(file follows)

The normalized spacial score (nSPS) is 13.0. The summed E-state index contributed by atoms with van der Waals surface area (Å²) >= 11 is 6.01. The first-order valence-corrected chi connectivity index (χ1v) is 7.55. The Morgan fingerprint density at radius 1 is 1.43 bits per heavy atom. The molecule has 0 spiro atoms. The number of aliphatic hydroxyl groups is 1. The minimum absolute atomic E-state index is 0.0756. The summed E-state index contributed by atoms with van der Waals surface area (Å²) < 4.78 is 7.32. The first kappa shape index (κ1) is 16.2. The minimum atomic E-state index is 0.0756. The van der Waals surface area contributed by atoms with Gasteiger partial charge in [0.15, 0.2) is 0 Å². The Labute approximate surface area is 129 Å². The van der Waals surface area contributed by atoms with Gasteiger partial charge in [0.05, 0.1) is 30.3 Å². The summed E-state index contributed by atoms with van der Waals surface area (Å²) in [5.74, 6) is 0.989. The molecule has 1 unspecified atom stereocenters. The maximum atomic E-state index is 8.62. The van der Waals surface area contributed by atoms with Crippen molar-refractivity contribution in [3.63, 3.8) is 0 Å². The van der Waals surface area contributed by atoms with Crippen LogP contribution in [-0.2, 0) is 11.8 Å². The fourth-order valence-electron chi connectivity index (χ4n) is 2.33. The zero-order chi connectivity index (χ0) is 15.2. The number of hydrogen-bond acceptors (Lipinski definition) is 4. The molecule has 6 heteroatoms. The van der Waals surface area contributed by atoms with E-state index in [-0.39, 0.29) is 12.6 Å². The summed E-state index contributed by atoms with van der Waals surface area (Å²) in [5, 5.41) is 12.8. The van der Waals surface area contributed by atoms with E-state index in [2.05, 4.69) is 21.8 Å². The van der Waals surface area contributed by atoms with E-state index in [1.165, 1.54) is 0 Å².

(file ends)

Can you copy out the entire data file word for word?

The normalized spacial score (nSPS) is 13.0. The summed E-state index contributed by atoms with van der Waals surface area (Å²) >= 11 is 6.01. The first-order valence-corrected chi connectivity index (χ1v) is 7.55. The Morgan fingerprint density at radius 1 is 1.43 bits per heavy atom. The molecule has 0 spiro atoms. The number of aliphatic hydroxyl groups is 1. The minimum absolute atomic E-state index is 0.0756. The summed E-state index contributed by atoms with van der Waals surface area (Å²) < 4.78 is 7.32. The first kappa shape index (κ1) is 16.2. The minimum atomic E-state index is 0.0756. The van der Waals surface area contributed by atoms with Gasteiger partial charge in [0.15, 0.2) is 0 Å². The Labute approximate surface area is 129 Å². The van der Waals surface area contributed by atoms with Gasteiger partial charge in [0.05, 0.1) is 30.3 Å². The summed E-state index contributed by atoms with van der Waals surface area (Å²) in [5.74, 6) is 0.989. The molecule has 1 unspecified atom stereocenters. The maximum atomic E-state index is 8.62. The van der Waals surface area contributed by atoms with Crippen molar-refractivity contribution in [3.63, 3.8) is 0 Å². The van der Waals surface area contributed by atoms with Crippen LogP contribution in [-0.2, 0) is 11.8 Å². The fourth-order valence-electron chi connectivity index (χ4n) is 2.33. The zero-order chi connectivity index (χ0) is 15.2. The number of hydrogen-bond acceptors (Lipinski definition) is 4. The molecule has 6 heteroatoms. The van der Waals surface area contributed by atoms with E-state index in [-0.39, 0.29) is 12.6 Å². The summed E-state index contributed by atoms with van der Waals surface area (Å²) in [5, 5.41) is 12.8. The van der Waals surface area contributed by atoms with E-state index in [2.05, 4.69) is 21.8 Å². The van der Waals surface area contributed by atoms with E-state index in [1.165, 1.54) is 0 Å².